We laughed. We cried. We even got a little song and dance. All in all, Thursday night’s Cinema Vanguard tribute to Amy Adams played out a lot like its recipient’s film work: equal parts poignant, funny, and filled with humility.
As moderator, Pete Hammond did a fine job providing a platform for Adams to let her hair down. A demure and modest star — and now four-time Oscar nominee — Adams made it clear from the get-go that she was no huge fan of self-congratulations, but, with Hammond to her left, she was able to nicely transition into an affable honoree.
Of course, therein lies Amy Adams’ charm. She’s a striking presence onscreen and one of modern cinema’s most understated chameleons, but it’s her humanness that has ultimately landed her at the top of Hollywood’s A-list. Early into Thursday’s celebration, Hammond pointed out that the SBIFF reserves its Cinema Vanguard honor “only for the risk takers,” and it didn’t take long for Adams to live up to her dubious new credit.
Following a short trip down memory lane — including the story about how a stint at Hooters landed Adams her first car — it was on to the movies. First came Adams’ breakout role, starring opposite a young Leo DiCaprio in 2002’s Catch Me If You Can. From there, we watched her first Oscar nodding: as Ashley in Phil Morrison’s 2005 drama Junebug. Following a clip from what is arguably the film’s toughest scene, in which Ashley lays crying in a hospital bed following a miscarriage, Adams found herself choking up, “not at my performance, but for all the women who’ve come up to me since that movie to tell me about how they lost a child,” she explained. Needless to say, it made for the realest moment of the night, not to mention the most sobering.
Throughout the evening, Adams quietly championed her career as the scared girl. On kissing Leo, going toe to toe with Meryl, and belting her heart out onstage at the 2012 Oscars, she admitted to being “terrified.” “I wanted to do a good job,” she quietly recalled. “That was always my thing.”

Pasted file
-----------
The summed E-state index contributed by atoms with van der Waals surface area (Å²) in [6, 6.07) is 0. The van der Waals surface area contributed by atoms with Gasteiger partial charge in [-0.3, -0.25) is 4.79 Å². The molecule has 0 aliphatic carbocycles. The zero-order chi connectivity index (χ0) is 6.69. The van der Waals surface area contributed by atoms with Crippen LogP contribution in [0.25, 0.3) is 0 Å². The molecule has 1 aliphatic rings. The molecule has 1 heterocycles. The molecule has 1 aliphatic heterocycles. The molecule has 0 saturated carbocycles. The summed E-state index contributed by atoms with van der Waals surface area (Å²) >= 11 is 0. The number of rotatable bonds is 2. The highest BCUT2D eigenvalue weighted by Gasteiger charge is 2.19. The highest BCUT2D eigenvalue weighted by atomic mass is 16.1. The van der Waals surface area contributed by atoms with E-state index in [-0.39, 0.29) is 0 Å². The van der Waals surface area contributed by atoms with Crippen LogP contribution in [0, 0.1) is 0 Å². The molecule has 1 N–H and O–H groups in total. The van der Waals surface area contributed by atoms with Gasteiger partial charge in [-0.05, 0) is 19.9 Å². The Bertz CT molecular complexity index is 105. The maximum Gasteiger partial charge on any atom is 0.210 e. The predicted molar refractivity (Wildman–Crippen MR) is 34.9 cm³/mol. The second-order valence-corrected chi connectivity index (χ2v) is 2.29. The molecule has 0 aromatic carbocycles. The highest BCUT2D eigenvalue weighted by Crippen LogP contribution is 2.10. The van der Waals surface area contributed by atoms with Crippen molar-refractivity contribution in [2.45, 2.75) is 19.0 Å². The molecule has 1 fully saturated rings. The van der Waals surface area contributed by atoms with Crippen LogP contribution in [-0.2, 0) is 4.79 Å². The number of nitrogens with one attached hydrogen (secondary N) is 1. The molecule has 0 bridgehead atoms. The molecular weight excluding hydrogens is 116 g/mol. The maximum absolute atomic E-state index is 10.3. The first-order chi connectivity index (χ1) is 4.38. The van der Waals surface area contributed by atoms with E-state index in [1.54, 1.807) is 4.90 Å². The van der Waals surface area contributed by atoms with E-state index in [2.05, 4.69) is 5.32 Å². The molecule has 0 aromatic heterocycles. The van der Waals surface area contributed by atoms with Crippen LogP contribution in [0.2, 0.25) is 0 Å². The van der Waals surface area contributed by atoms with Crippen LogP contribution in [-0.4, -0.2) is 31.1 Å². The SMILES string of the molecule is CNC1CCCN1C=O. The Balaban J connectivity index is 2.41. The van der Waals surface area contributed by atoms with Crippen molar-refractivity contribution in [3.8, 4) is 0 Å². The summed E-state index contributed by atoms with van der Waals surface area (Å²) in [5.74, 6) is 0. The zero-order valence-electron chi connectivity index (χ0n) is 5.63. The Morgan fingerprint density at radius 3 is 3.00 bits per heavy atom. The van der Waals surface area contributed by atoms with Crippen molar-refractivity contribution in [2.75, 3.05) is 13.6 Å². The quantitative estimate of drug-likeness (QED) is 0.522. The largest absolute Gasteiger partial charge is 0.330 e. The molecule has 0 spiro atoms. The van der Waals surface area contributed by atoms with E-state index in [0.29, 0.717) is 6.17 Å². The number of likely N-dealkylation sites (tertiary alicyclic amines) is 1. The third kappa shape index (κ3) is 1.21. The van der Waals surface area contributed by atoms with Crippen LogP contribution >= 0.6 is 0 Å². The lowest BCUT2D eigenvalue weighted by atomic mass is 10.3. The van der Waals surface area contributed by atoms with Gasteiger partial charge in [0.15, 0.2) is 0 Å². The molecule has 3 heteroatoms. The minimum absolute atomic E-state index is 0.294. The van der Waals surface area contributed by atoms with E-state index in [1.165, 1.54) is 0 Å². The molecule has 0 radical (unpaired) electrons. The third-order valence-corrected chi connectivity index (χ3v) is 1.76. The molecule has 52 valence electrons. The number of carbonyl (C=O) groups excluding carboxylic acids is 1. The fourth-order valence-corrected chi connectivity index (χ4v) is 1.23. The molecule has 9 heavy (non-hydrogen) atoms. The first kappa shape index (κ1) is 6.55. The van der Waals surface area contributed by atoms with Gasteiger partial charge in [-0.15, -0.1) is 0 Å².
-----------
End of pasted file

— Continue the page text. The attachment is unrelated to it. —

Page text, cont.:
As the night rolled on and Adams got comfortable, she fessed up to the little white lie that helped her lock down the role of Sister James in 2008’s Doubt. “I lied to play a nun,” she laughed. She also divulged the key to cooking (“a good knife”) while reflecting on her role in Julie and Julia.
Still, what stood out from Thursday’s chat were the moments when Adams really opened up. On sharing lines and moments with The Master co-stars Phillip Seymour Hoffman and Joaquin Phoenix, Adams poignantly remarked, “When you have those intimate connections with someone you’re not intimate with, it’s a very special thing.”
Fittingly, The Master’s writer/director Paul Thomas Anderson was on hand to give Adams her trophy, and he infused the end of the evening with some of its biggest laughs. “If you ever want a handjob delivered with magnificent efficiency,” he quipped, then gushed, “There’s no expiration date on ole’ Amy Adams, because she’ll never run out of talent.”
Here’s hoping PTA’s got his dates right.